OYUnited: Building Power Across the Nation!

OYUnited: Building Power Across the Nation!

“Eleven members of OYUnited’s National Council and local leaders met on May 8 with Commissioners Alan Khazei and Steve Barton of the National Commission for Military, National, and Public Service to present our recommendations on how to expand and improve national service for opportunity youth, and how to create innovative community-based initiatives within national service.”

This issue of OYUnited’s e-newsletter includes latest news on OYU leaders, staff, National Council Members, partners and young people of several OYUnited Community Action Teams (CATs) in action.  Two recent events highlighted were the Spring Convening event in Philadelphia, PA and a two day design event in Boston, MA. Additionally, we are updated on local action in OYUnited’s NYC CAT and Sacramento CAT. Read the full newsletter for more information, tools and resources.

Read the full archived June 6 newsletter here.

OYUnited: Building Power Across the Nation!

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How I Carried on My Grandfather’s Legacy by Meeting with Rep. John Lewis

By Shanice Turner

Staffers entered the office buzzing and brimming with anticipation. The seating area was filled with people awaiting their meetings with Congressman John Lewis (D), the representative for the 5th Congressional District in Atlanta, Georgia, who’s known for being one of the most famous and courageous people within the Civil Rights Movement.

Daniel Rosebud and I were scheduled to have a meeting at 10:00 am with Mr. Lewis, and, as Mr. Lewis finished his other meetings we were able to sit down. Our meeting reflected around informing him of the work that we do in Atlanta with United Way, Opportunity Youth United and the Reconnecting Youth Campaign: Unleashing Limitless Potential. Daniel highlighted our association with United Way and how we have done many events within the Atlanta area and in District 6. We were excited to be sitting there and to have the chance to advocate for opportunity.

Shanice Turner, a member of OYUnited’s National Council of Young Leaders, met with Representative John Lewis as part of the Reconnecting Youth Campaign.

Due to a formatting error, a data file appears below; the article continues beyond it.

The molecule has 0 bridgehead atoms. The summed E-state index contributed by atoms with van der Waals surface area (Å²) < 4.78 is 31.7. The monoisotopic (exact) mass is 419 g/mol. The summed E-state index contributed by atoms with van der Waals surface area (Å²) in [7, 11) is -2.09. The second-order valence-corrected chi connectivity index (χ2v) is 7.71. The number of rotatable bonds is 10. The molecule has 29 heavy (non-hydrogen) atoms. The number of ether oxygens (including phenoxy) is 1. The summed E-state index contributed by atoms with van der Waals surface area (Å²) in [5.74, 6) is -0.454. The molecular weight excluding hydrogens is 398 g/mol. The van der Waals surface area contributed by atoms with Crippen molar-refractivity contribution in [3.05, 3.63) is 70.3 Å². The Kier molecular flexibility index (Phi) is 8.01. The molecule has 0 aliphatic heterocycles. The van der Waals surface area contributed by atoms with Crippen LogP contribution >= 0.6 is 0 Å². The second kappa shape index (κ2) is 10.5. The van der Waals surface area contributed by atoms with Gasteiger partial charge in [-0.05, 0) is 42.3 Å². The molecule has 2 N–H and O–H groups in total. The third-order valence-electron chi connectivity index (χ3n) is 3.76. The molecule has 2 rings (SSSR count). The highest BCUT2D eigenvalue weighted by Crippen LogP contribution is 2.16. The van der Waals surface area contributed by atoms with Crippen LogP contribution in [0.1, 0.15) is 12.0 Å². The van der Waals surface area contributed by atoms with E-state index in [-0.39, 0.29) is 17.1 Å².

During the meeting, I was able to speak with John Lewis about my grandfather Eddie Mack Turner and share a story about how he had marchedwith a cane and a limpwith Fred Grey and Andrew Moore, the people who had introduced Lewis to Martin Luther King in the beginning of the Civil Rights Movement. I never met my grandfather because he died one day before I was born, so being able to tell this story to Mr. Lewis felt like a victory. To make it even more special, the day we met was my Dad’s birthday.

Even though the morning seemed rushed, people were buzzing, and time is always short, John Lewis showed no need to follow suit. When we first entered the room to sit down, he was calm, cool, collected. We pause to greet him, and he seemed to slow the room down specifically to talk to us.

He told us that he knows and supports YouthBuild, along with Job Corps. In 2017 and 2018, John Lewis helped to support YouthBuild by working together with many of his fellow Members of Congress to reverse proposed budget cuts and actually increase federal funding.

He took special note of the challenges we have faced in carrying our messages to Capitol Hill. He said he has always been a champion and ambassador for our cause, and he and his staff remain committed. His enthusiasm and passion for our issues was clear.